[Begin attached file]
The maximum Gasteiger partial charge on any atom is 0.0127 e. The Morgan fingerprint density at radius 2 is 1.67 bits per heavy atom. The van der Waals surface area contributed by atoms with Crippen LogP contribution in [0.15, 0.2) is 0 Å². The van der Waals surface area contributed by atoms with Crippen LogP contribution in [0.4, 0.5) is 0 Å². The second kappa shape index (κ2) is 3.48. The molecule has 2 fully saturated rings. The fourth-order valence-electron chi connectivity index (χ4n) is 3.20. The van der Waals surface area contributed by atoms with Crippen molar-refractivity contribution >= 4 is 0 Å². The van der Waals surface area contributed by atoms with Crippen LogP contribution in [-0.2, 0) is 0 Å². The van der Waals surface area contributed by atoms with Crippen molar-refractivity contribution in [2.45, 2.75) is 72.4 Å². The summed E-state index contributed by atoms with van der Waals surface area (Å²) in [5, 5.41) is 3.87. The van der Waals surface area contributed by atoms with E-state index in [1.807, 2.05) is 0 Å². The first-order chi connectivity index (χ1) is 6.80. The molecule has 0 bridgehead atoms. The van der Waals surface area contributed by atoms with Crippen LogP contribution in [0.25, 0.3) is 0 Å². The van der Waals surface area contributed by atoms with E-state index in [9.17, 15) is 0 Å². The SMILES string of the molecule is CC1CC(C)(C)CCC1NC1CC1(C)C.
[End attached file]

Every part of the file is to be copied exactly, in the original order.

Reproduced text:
The maximum Gasteiger partial charge on any atom is 0.0127 e. The Morgan fingerprint density at radius 2 is 1.67 bits per heavy atom. The van der Waals surface area contributed by atoms with Crippen LogP contribution in [0.15, 0.2) is 0 Å². The van der Waals surface area contributed by atoms with Crippen LogP contribution in [0.4, 0.5) is 0 Å². The second kappa shape index (κ2) is 3.48. The molecule has 2 fully saturated rings. The fourth-order valence-electron chi connectivity index (χ4n) is 3.20. The van der Waals surface area contributed by atoms with Crippen molar-refractivity contribution >= 4 is 0 Å². The van der Waals surface area contributed by atoms with Crippen LogP contribution in [-0.2, 0) is 0 Å². The van der Waals surface area contributed by atoms with Crippen molar-refractivity contribution in [2.45, 2.75) is 72.4 Å². The summed E-state index contributed by atoms with van der Waals surface area (Å²) in [5, 5.41) is 3.87. The van der Waals surface area contributed by atoms with E-state index in [1.807, 2.05) is 0 Å². The first-order chi connectivity index (χ1) is 6.80. The molecule has 0 bridgehead atoms. The van der Waals surface area contributed by atoms with Crippen LogP contribution in [0.25, 0.3) is 0 Å². The van der Waals surface area contributed by atoms with E-state index in [9.17, 15) is 0 Å². The SMILES string of the molecule is CC1CC(C)(C)CCC1NC1CC1(C)C.